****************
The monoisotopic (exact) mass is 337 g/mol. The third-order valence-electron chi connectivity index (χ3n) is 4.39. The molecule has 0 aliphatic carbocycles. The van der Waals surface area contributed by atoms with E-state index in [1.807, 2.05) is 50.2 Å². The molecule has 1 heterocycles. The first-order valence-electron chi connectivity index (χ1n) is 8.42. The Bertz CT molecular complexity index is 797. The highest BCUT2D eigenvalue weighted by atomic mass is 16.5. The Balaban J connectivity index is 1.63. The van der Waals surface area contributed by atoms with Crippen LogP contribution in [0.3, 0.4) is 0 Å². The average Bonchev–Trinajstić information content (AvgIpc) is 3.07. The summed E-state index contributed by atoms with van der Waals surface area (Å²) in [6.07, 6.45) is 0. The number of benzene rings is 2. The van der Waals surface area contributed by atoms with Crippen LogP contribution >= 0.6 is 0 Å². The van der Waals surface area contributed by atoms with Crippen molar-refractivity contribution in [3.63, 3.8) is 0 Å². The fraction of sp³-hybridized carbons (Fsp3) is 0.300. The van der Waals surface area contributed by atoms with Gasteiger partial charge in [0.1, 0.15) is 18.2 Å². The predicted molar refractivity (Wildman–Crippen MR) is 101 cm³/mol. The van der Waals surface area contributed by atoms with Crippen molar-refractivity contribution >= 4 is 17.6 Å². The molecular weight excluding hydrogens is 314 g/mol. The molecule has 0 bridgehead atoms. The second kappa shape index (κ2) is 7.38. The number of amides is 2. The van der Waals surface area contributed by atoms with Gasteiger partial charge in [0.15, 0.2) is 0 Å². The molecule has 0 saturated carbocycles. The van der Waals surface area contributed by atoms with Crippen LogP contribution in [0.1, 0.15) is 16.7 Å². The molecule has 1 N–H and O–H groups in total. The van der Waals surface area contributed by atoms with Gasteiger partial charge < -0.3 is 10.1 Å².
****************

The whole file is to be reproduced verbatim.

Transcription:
The monoisotopic (exact) mass is 337 g/mol. The third-order valence-electron chi connectivity index (χ3n) is 4.39. The molecule has 0 aliphatic carbocycles. The van der Waals surface area contributed by atoms with E-state index in [1.807, 2.05) is 50.2 Å². The molecule has 1 heterocycles. The first-order valence-electron chi connectivity index (χ1n) is 8.42. The Bertz CT molecular complexity index is 797. The highest BCUT2D eigenvalue weighted by atomic mass is 16.5. The Balaban J connectivity index is 1.63. The van der Waals surface area contributed by atoms with Crippen LogP contribution in [0.3, 0.4) is 0 Å². The average Bonchev–Trinajstić information content (AvgIpc) is 3.07. The summed E-state index contributed by atoms with van der Waals surface area (Å²) in [6.07, 6.45) is 0. The number of benzene rings is 2. The van der Waals surface area contributed by atoms with Crippen LogP contribution >= 0.6 is 0 Å². The van der Waals surface area contributed by atoms with Crippen molar-refractivity contribution in [3.63, 3.8) is 0 Å². The fraction of sp³-hybridized carbons (Fsp3) is 0.300. The van der Waals surface area contributed by atoms with Gasteiger partial charge in [0.1, 0.15) is 18.2 Å². The predicted molar refractivity (Wildman–Crippen MR) is 101 cm³/mol. The van der Waals surface area contributed by atoms with Crippen molar-refractivity contribution >= 4 is 17.6 Å². The molecular weight excluding hydrogens is 314 g/mol. The molecule has 0 bridgehead atoms. The second kappa shape index (κ2) is 7.38. The number of amides is 2. The van der Waals surface area contributed by atoms with Gasteiger partial charge in [0.15, 0.2) is 0 Å². The molecule has 0 saturated carbocycles. The van der Waals surface area contributed by atoms with Crippen LogP contribution in [0.1, 0.15) is 16.7 Å². The molecule has 1 N–H and O–H groups in total. The van der Waals surface area contributed by atoms with Gasteiger partial charge < -0.3 is 10.1 Å².